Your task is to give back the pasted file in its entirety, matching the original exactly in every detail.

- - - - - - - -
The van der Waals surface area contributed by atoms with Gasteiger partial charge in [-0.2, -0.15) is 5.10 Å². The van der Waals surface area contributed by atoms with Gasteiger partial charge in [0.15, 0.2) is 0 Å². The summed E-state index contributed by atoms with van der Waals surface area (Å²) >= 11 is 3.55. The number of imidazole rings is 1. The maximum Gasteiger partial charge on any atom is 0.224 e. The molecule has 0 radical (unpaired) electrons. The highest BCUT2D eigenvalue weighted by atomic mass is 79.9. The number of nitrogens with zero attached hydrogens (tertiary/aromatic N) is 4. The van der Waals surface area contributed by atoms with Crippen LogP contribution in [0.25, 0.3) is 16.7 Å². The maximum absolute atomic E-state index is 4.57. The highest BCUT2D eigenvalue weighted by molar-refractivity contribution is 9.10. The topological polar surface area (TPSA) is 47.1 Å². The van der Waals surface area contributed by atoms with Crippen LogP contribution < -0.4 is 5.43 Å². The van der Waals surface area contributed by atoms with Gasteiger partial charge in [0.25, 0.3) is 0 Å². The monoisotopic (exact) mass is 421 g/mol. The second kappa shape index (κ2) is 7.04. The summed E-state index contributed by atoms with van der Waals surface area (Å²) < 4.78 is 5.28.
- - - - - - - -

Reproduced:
The van der Waals surface area contributed by atoms with Gasteiger partial charge in [-0.2, -0.15) is 5.10 Å². The van der Waals surface area contributed by atoms with Gasteiger partial charge in [0.15, 0.2) is 0 Å². The summed E-state index contributed by atoms with van der Waals surface area (Å²) >= 11 is 3.55. The number of imidazole rings is 1. The maximum Gasteiger partial charge on any atom is 0.224 e. The molecule has 0 radical (unpaired) electrons. The highest BCUT2D eigenvalue weighted by atomic mass is 79.9. The number of nitrogens with zero attached hydrogens (tertiary/aromatic N) is 4. The van der Waals surface area contributed by atoms with Crippen LogP contribution in [0.25, 0.3) is 16.7 Å². The maximum absolute atomic E-state index is 4.57. The highest BCUT2D eigenvalue weighted by molar-refractivity contribution is 9.10. The topological polar surface area (TPSA) is 47.1 Å². The van der Waals surface area contributed by atoms with Crippen LogP contribution < -0.4 is 5.43 Å². The van der Waals surface area contributed by atoms with Gasteiger partial charge in [0.25, 0.3) is 0 Å². The monoisotopic (exact) mass is 421 g/mol. The second kappa shape index (κ2) is 7.04. The summed E-state index contributed by atoms with van der Waals surface area (Å²) < 4.78 is 5.28.